January 20, 2018
The STA reports, January 20, 2018, that the former central bank governor Marko Kranjec, testifying before a parliamentary inquiry on Friday, doubts that NLB, Slovenia No.1 bank, was used to launder Iranian money.
"I don't think we're talking about suspected money laundering, but rather about Iran's attempt to secure pay channels," he told the commission.
This was very difficult for the country due to international sanctions, said Kranjec, who led Banka Slovenije in the 2007-2013 period.
Iranian bank client Iraj Farrokhzadeh had a lot of money passing through his account and the bank saw a good opportunity to make a profit, he said.
"But the sums were just too high, and this should have set the alarm bells ringing," he told the inquiry into suspected money laundering at NLB in 2009-2010, when around US$1bn went through Farrokhzadeh's account involving over 9,000 transactions.
NLB reported the suspicious transactions to the Office for the Prevention of Money Laundering in autumn 2010, which then notified Banka Slovenija.
The central bank carried out an inspection, establishing internal control mechanisms were not working properly, so we asked NLB to improve them, inspector Jelena Miloševič told the commission yesterday.
While the central bank had no legal basis to ask NLB to stop cooperation with the client, the inspectors told the bank there were big risks, whereupon NLB decided to close the client's account, she explained.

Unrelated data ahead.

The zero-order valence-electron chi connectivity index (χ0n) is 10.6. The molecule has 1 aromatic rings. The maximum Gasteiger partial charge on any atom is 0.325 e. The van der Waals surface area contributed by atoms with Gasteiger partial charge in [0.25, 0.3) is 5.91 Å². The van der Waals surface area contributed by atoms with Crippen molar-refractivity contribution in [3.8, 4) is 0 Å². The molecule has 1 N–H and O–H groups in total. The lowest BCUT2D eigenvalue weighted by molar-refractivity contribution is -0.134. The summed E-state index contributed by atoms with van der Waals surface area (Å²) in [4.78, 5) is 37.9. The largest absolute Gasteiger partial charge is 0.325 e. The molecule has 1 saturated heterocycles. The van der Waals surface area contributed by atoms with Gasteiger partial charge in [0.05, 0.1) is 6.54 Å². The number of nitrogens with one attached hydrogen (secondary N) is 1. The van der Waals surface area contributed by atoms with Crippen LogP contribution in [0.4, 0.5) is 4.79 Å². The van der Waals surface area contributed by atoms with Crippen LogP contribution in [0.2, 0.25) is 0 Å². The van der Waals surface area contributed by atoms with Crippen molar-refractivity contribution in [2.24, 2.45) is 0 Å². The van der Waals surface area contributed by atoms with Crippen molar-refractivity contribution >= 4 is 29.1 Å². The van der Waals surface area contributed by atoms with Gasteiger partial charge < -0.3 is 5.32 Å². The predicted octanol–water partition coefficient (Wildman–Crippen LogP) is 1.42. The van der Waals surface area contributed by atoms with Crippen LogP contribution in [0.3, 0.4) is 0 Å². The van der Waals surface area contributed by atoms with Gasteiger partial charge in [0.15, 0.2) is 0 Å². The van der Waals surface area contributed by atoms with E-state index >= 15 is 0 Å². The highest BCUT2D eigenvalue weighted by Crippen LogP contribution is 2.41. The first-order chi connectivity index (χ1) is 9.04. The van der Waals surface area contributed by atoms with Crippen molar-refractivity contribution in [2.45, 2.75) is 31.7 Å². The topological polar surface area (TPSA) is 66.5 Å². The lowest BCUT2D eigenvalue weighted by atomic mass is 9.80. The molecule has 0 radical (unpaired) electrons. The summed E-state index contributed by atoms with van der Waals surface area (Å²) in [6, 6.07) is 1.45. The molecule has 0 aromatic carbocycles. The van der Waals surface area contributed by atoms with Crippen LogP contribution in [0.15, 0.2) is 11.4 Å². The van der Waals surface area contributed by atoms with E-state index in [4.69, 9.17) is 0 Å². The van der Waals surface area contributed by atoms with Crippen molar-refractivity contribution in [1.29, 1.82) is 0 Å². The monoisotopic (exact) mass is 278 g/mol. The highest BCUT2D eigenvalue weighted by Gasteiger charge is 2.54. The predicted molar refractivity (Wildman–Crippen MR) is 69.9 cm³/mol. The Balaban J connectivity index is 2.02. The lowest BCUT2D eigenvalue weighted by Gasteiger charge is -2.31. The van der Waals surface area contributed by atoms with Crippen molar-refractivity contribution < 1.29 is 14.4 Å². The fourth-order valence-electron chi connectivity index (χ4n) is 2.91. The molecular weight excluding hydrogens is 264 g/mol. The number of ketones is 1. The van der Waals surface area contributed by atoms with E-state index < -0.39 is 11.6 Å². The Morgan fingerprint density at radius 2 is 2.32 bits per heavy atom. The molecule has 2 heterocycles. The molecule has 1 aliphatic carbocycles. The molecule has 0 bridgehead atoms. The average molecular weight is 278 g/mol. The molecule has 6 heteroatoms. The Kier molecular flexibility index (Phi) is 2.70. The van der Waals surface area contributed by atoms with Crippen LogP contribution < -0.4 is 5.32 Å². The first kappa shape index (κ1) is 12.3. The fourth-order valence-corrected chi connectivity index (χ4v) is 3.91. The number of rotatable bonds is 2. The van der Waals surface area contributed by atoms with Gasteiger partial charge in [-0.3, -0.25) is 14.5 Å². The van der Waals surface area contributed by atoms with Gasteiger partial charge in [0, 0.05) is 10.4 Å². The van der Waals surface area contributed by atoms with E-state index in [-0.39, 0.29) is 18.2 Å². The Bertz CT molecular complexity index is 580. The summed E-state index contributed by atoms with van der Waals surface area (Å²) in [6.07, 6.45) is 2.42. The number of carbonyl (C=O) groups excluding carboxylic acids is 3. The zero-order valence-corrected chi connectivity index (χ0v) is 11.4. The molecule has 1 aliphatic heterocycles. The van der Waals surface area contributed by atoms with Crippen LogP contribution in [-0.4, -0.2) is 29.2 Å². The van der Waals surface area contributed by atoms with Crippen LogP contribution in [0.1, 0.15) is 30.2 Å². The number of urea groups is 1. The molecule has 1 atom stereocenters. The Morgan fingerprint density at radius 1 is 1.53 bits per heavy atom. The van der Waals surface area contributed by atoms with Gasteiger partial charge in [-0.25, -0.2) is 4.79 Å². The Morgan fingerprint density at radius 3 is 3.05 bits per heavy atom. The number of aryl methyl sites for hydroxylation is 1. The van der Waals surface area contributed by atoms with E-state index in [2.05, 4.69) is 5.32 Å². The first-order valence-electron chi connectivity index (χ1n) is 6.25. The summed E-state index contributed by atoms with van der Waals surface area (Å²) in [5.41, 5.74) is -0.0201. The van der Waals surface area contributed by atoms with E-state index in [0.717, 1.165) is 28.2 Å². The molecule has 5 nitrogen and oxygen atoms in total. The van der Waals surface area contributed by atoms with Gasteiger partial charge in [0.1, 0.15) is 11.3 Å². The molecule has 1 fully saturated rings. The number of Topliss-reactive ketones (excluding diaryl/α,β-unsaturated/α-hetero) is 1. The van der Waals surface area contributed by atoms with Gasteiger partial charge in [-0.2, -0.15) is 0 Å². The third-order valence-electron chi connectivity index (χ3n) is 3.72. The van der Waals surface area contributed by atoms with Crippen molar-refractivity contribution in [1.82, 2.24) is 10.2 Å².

"I think NLB did not do its job in that it did not notify the Office for the Prevention of Money Laundering of the suspicious transactions earlier," she said.
Also testifying yesterday were Draško Veselinovič, NLB CEO from February to September 2009, and Igor Marinšek, NLB chief supervisor at the time of the suspicious transactions. Both said they had learnt about the case from the media.
Alenka Korče, NLB's payment department director from 2003 to mid-2013, meanwhile testified behind closed doors. "I'll answer your questions if you close the door to the public. What I'd like to say is that my memory is still clear."
Also held behind closed doors were the testimonies of ex-director of the Office for the Prevention of Money Laundering Andrej Plausteiner and of Aljoša Pohar, who was in charge of this case at the office.
The parliamentary inquiry into the suspected Iranian money laundering was set up in July 2017 upon the proposal of the senior coalition Modern Centre Party (SMC).
The proposal came after reports that the Export Development Bank of Iran laundered around US$1bn through NLB eight years ago.
As part of the interviews the inquiry has conducted with bank officials so far, it has been recently revealed that Farrokhzadeh had a British passport.